The Kate Chopin offer was brief and unfortunately thrown-off by the actors with not as much focus as it may have deserved.

Ms Dowling writes in the program “Our aim is to use the poetry and the rhythm of the words to propel us through the stories, rather than hold us back. The actors are part-protagonists, part-narrators, part-subconscious – using their voices, their bodies and each other to bring the stories to life.” The bodies of the actors were, by-and-large, usefully engaged in the tasks needed for the success of the exercise, and their undoubted enjoyment and trust of each other was, mostly, visible to the eye. What was, alarmingly, not present for some of these actors was a vocal instrument of ease of flexibility and range, to “use the poetry and rhythm of the words to propel us through the stories”.

I would have felt that the quality of voice would be a major, if not the major pre-requisite, for undertaking this task. Both Ms Davies and Kalnejais, whilst having the actor’s innate imaginative and emotional impulses for the moments in the stories seem to not have the necessary vocal techniques for the accurate, let alone beauty of expression, that is required to keep the audience engaged in this word heavy and alien dramatic usage of words and rhythms. There is a greater burden on the actor’s vocal technique, apparently necessary, in this literature form, to present it on stage sustainably. If the audience closed its eyes it is akin, or should have been, to listening to a radio play. (In some instances, even accuracy: “Whatcha” for “what you” or “wena” for “went to”. Simple consonant accuracy replaced by emotional posturing – irritating.)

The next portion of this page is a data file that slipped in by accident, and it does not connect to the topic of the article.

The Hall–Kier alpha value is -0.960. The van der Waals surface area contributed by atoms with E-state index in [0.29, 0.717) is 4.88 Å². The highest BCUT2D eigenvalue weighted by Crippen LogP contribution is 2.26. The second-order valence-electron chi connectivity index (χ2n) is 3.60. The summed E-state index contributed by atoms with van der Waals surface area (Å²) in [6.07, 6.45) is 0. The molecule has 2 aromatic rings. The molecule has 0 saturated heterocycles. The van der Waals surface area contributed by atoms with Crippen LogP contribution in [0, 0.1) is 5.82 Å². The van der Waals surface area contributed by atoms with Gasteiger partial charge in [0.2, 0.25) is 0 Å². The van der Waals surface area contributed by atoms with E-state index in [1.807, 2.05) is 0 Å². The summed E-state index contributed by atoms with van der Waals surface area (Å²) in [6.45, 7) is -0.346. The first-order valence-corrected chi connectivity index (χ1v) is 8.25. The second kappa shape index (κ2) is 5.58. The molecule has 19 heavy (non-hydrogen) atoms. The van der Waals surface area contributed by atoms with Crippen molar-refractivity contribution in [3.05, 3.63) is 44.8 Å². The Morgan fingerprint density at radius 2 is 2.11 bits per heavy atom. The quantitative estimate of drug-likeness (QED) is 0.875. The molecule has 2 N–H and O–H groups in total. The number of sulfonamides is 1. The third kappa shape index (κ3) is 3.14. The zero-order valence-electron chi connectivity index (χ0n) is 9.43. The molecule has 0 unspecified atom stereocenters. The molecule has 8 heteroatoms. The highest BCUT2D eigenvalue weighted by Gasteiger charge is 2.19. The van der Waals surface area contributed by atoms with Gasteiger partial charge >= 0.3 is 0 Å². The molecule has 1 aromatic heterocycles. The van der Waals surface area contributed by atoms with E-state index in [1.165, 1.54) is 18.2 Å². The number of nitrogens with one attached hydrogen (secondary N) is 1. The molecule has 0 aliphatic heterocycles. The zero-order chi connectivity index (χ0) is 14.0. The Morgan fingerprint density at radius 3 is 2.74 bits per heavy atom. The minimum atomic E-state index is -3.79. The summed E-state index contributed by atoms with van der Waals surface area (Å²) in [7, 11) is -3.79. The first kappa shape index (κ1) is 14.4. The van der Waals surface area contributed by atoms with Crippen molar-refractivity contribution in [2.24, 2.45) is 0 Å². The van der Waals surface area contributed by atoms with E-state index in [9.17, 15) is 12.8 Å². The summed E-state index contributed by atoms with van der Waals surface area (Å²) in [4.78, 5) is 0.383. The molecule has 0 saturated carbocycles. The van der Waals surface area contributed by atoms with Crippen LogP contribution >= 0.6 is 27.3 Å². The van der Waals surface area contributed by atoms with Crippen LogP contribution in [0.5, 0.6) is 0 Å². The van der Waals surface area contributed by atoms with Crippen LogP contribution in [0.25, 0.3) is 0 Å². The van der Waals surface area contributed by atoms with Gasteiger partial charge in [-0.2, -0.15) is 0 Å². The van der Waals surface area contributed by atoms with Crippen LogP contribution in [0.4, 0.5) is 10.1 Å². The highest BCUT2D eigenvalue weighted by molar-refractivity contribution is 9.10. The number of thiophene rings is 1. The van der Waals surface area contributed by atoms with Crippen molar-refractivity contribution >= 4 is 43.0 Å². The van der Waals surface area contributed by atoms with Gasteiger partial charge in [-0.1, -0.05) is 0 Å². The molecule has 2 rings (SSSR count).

Thus, the responsibility that Ms Kalnejais had as a soloist in the Guy De Maupassant story was charming in its coy visual sensuality: twirling the collar ribbon of her blouse around her fingers (Design, Luke Ede) lowering her head and glancing up beguilingly with her eyes, but was undermined by her vocal work that was accumulatively distracting in its poor execution.

George Bernard Shaw’s PYGMALION came to mind as I watched THE KISS. Some engagement and arrangement with a “Henry Higgins” might have been useful to enhance the success of THE KISS, for as it stood, it was an oral and aural disappointment. The entertainment value thus, undermined, enormously. As I recently heard Orson Welles, on a You Tube interview quoting Stanislavsky, “la voix, la voix, toujours la voix.”

Thursday, June 2, 2011

The Adventures of Alvin Sputnik: Deep Sea Explorer


Tim Watts is the star of this show. He is a star. He is totally, totally winning and his show is totally, totally charming. He is the performer, deviser, director, producer, puppeteer and animator of this show and he pulls all these tasks off totally, totally wonderfully. I can only urge you to go.

Using computer graphics and moving images and wonderful puppet creations, funny voices, a reasonably played ukulele and a soundtrack including sounds innocently and, for me, nostalgically like Human League's 'ELECTRIC DREAMS', Mr Watts tells the story of the hero, Alvin Sputnik, that conjures up feelings of good vibrations and bitter-sweet melancholy.

The ice cap has melted, the islands and world cities have been flooded. Alvin's wife dies and in search of her spirit that has plunged into the depths, he volunteers to attempt a rescue of the human population, maybe at the risk of his own life. An eco-play for young people it is an experience that no adult should miss.

For the whole population of all ages, I promise you, you will be positively delighted and invigorated. A hit at the last Sydney Festival, in a short season schedule, you'd be crazy not to go and take all of your friends. They will owe you big time.

You can also catch this show at Campbelltown Arts Centre (NSW) on Thursday 14th June (7pm), and Wednesday 15th June (10am and 1pm). Check the Weeping Spoon website for more tour dates.